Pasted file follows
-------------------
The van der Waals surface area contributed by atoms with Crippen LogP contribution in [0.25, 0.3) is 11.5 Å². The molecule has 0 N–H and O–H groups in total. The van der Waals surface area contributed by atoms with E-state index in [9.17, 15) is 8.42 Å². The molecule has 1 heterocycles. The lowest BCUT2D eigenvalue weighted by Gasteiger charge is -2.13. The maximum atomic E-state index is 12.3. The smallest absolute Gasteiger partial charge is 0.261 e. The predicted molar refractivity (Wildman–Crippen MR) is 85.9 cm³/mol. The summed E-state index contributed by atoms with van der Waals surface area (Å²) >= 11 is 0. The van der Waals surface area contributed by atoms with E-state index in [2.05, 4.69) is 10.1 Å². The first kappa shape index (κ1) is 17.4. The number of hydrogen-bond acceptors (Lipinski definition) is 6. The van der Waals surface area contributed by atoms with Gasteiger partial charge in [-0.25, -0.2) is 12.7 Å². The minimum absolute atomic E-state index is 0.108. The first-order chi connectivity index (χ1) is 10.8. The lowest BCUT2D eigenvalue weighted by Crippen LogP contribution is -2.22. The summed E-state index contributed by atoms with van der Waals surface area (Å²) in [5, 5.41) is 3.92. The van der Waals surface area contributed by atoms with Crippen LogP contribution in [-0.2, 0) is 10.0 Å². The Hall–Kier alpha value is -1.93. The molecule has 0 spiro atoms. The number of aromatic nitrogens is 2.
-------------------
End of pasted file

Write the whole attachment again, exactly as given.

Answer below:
The van der Waals surface area contributed by atoms with Crippen LogP contribution in [0.25, 0.3) is 11.5 Å². The molecule has 0 N–H and O–H groups in total. The van der Waals surface area contributed by atoms with E-state index in [9.17, 15) is 8.42 Å². The molecule has 1 heterocycles. The lowest BCUT2D eigenvalue weighted by Gasteiger charge is -2.13. The maximum atomic E-state index is 12.3. The smallest absolute Gasteiger partial charge is 0.261 e. The predicted molar refractivity (Wildman–Crippen MR) is 85.9 cm³/mol. The summed E-state index contributed by atoms with van der Waals surface area (Å²) >= 11 is 0. The van der Waals surface area contributed by atoms with E-state index in [2.05, 4.69) is 10.1 Å². The first kappa shape index (κ1) is 17.4. The number of hydrogen-bond acceptors (Lipinski definition) is 6. The van der Waals surface area contributed by atoms with Gasteiger partial charge in [-0.25, -0.2) is 12.7 Å². The minimum absolute atomic E-state index is 0.108. The first-order chi connectivity index (χ1) is 10.8. The lowest BCUT2D eigenvalue weighted by Crippen LogP contribution is -2.22. The summed E-state index contributed by atoms with van der Waals surface area (Å²) in [5, 5.41) is 3.92. The van der Waals surface area contributed by atoms with Crippen LogP contribution in [-0.2, 0) is 10.0 Å². The Hall–Kier alpha value is -1.93. The molecule has 0 spiro atoms. The number of aromatic nitrogens is 2.